would've suited that stone warrior. She combed her fingers through her long swing of brown hair. Since Zoe, the currently unemployed hairdresser and Dana's new best friend, had styled it and added highlights, it fell into that casual bell shape with little or no help from Dana. It saved her time in the morning, which she appreciated, as morning wasn't her best time of day. And the cut was flattering, which suited her vanity.

Her eyes, a deep, dark brown, locked on the elegant sprawl of black stone that was the house at Warrior's Peak. Part castle, part fortress, part fantasy, it spread over the rise, speared up into a sky as clear as black glass.

Lights shimmered against its many windows, and still, Dana imagined, there were so many secrets in the shadows.

She'd lived in the valley below for all the twenty-seven years of her life. And for all of them, the Peak had been a fascination. Its shape and shadow on the rise above her pretty little town had always struck her as something out of a faerie tale—and not the tidied-up, bloodless versions either.

She'd often wondered what it would be like to live there, to wander through all the rooms, to walk out on the parapet or gaze down from a tower. To live so high, in such magnificent solitude, with the majesty of the hills all around and the charm of the woods only steps beyond the door.

She stirred herself now, shifting around so her head was between Flynn's and Malory's.

They were so damn cute together, she thought. Flynn with his deceptively easygoing nature, Malory with her need for order. Flynn with his lazy green eyes, Malory with her bright, bold blue ones. There was Mal, with her stylish coordinated outfits, and Flynn, who was lucky if he could put his hands on a pair of matching socks.

Yes, Dana decided, they were perfect for one another.

She thought of Malory as her sister now, through circumstance and fate. And really, wasn't that how Flynn had
become her brother all those years ago when her father and his mother had married and merged families?

When her dad had gotten sick, she'd leaned hard on Flynn. She supposed they'd leaned hard on each other more than once. When the doctors had recommended that her father move to a warmer climate, when Flynn's mother had shoved the responsibility of running the
Valley Dispatch
into Flynn's hands and he'd found himself the publisher of a small-town paper instead of living his dream of honing his reporting skills in New York.

When the boy she'd loved had left her.

When the woman he'd intended to marry had left him.

Yeah, they'd had each other—through thick and thin. And now, in their own ways, they each had Malory. It was a nice way to round things out.

“Well.” Dana laid her hands on their shoulders. “Here we go again.”

Malory turned, gave Dana a quick smile. “Nervous?”

“Not so much.”

“It's either you or Zoe tonight. Do you want to be picked?”

Ignoring the little flutter in her stomach, Dana shrugged. “I just want to get going on it. I don't know why we have to go through all this ceremony. We already know what the deal is.”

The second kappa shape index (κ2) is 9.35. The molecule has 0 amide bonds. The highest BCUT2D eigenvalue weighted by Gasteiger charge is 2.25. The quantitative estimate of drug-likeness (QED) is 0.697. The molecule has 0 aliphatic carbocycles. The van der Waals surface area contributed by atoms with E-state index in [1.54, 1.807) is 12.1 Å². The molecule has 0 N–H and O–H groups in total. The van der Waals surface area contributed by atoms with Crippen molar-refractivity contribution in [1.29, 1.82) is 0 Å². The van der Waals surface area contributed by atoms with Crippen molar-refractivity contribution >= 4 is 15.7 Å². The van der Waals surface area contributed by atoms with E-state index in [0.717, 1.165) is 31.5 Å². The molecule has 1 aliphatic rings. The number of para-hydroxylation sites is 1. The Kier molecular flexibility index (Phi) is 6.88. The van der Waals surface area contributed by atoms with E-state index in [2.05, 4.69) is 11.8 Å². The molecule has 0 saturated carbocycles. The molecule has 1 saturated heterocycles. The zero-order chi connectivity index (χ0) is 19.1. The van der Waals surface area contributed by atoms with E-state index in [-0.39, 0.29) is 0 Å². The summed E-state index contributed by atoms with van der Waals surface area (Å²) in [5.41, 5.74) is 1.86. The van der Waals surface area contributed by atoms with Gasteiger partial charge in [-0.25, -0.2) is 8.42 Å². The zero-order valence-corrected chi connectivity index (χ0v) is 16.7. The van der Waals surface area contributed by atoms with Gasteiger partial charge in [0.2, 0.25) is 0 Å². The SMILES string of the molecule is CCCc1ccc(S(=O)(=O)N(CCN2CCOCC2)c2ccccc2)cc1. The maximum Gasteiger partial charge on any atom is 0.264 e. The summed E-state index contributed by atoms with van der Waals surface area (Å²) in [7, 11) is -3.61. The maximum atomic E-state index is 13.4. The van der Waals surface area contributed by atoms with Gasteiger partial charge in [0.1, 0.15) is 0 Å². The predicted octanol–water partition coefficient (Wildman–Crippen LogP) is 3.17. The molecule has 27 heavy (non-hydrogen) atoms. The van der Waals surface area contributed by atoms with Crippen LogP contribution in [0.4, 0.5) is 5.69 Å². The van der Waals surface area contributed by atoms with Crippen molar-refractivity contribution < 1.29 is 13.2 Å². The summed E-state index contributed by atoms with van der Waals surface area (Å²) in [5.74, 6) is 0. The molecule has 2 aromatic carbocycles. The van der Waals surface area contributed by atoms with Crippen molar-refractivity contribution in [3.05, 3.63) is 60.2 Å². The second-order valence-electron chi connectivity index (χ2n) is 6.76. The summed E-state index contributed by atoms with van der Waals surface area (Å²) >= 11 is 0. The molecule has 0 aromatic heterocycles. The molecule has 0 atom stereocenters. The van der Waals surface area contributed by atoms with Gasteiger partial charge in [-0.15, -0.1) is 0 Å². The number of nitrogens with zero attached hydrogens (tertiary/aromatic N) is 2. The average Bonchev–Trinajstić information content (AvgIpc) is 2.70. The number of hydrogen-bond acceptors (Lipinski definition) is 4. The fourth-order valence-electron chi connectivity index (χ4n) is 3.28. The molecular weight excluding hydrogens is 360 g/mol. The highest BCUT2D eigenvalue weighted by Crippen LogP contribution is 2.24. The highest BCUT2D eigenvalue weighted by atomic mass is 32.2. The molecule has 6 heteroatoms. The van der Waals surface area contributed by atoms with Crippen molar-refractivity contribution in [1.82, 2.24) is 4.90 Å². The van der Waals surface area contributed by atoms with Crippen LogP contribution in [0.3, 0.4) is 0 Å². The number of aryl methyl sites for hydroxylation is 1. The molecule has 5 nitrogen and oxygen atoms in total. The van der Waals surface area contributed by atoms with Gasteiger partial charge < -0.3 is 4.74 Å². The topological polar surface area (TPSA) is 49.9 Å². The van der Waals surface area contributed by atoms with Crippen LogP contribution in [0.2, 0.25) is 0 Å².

“Hey, free food,” Flynn reminded her.

“There is that. Wonder if Zoe's here yet. We can dive into whatever our hosts, Rowena and Pitte, picked up in the land of milk and honey, then get this show on the road.”

She climbed out the minute Flynn stopped the car, then Dana stood with her hands on her hips, studying the house while the ancient man with a shock of white hair hurried up to take the keys.

“Maybe you're not nervous.” Malory came to stand beside her, linked arms. “But I am.”

“Why? You dunked your shot.”

“It's still up to all of us.” She looked up at the white flag with its key emblem that flew atop the tower.

“Just think positive.” Dana drew in a long breath. “Ready?”

“If you are.” Malory held out a hand for Flynn's.

They walked toward the huge entrance doors, which swung open at their approach.

Rowena stood in the flood of light, her hair a firestorm falling over the bodice of a sapphire velvet dress. Her lips were curved in welcome, her exotic green eyes bright with it.

Gems sparkled at her ears, her wrists, her fingers. On a long braided chain that hung nearly to her waist was a crystal as clear as water and as fat as a baby's fist.

“Welcome.” Her voice was low and musical and seemed to hold hints of forests and caves where faeries might dwell. “I'm so pleased to see you.” She held out her hands to Malory, then leaned forward and kissed both of her cheeks in turn. “You look wonderful, and well.”

“So do you, always.”

With a light laugh, Rowena reached for Dana's hand. “And you. Mmm, what a wonderful jacket.” She skimmed her fingers along the sleeve of the butter-soft leather. But even as she spoke, she was looking beyond them and out the door. “You didn't bring Moe?”

“It didn't seem like quite the occasion for a big, clumsy dog,” Flynn told her.

“It's always the occasion for Moe.” Rowena rose on her toes to peck Flynn's cheek. “You must promise to bring him next time.”

She slid her arm through Flynn's. “Come, we'll be comfortable in the parlor.”

They crossed the great hall with its mosaic floor, moved through the wide arch to the spacious room glowing from the flames in the massive hearth and the light of dozens of white candles.

BOOK: Key Of Knowledge
11.45Mb size Format: txt, pdf, ePub
ads